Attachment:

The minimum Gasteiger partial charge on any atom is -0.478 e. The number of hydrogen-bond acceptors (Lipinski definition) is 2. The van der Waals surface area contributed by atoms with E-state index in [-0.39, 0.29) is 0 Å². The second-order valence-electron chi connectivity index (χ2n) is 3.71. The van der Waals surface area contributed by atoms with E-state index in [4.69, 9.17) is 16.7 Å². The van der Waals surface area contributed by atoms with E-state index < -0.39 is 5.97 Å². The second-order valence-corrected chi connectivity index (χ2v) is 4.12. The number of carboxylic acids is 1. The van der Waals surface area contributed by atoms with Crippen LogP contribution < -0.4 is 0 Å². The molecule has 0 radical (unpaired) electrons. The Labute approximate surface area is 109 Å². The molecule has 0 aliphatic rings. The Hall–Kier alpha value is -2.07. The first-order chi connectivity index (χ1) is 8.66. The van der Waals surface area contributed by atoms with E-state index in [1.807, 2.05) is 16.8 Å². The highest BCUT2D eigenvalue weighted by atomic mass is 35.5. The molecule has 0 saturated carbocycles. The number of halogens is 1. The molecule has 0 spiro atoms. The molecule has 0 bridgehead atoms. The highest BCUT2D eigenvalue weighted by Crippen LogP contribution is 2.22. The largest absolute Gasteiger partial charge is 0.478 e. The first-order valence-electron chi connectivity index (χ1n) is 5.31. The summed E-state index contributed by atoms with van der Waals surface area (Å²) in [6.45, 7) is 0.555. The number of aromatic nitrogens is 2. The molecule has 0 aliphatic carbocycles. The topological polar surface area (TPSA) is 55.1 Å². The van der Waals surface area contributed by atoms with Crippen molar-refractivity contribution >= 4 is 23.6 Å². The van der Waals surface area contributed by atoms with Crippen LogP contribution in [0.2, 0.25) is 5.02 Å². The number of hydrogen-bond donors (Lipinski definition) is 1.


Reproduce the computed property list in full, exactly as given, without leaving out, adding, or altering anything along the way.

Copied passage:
The minimum Gasteiger partial charge on any atom is -0.478 e. The number of hydrogen-bond acceptors (Lipinski definition) is 2. The van der Waals surface area contributed by atoms with E-state index in [-0.39, 0.29) is 0 Å². The second-order valence-electron chi connectivity index (χ2n) is 3.71. The van der Waals surface area contributed by atoms with E-state index in [4.69, 9.17) is 16.7 Å². The van der Waals surface area contributed by atoms with E-state index < -0.39 is 5.97 Å². The second-order valence-corrected chi connectivity index (χ2v) is 4.12. The number of carboxylic acids is 1. The van der Waals surface area contributed by atoms with Crippen LogP contribution < -0.4 is 0 Å². The molecule has 0 radical (unpaired) electrons. The Labute approximate surface area is 109 Å². The molecule has 0 aliphatic rings. The Hall–Kier alpha value is -2.07. The first-order chi connectivity index (χ1) is 8.66. The van der Waals surface area contributed by atoms with E-state index in [1.807, 2.05) is 16.8 Å². The highest BCUT2D eigenvalue weighted by atomic mass is 35.5. The molecule has 0 saturated carbocycles. The number of halogens is 1. The molecule has 0 spiro atoms. The molecule has 0 bridgehead atoms. The highest BCUT2D eigenvalue weighted by Crippen LogP contribution is 2.22. The largest absolute Gasteiger partial charge is 0.478 e. The first-order valence-electron chi connectivity index (χ1n) is 5.31. The summed E-state index contributed by atoms with van der Waals surface area (Å²) in [6.45, 7) is 0.555. The number of aromatic nitrogens is 2. The molecule has 0 aliphatic carbocycles. The topological polar surface area (TPSA) is 55.1 Å². The van der Waals surface area contributed by atoms with Crippen molar-refractivity contribution >= 4 is 23.6 Å². The van der Waals surface area contributed by atoms with Crippen LogP contribution in [0.2, 0.25) is 5.02 Å². The number of hydrogen-bond donors (Lipinski definition) is 1.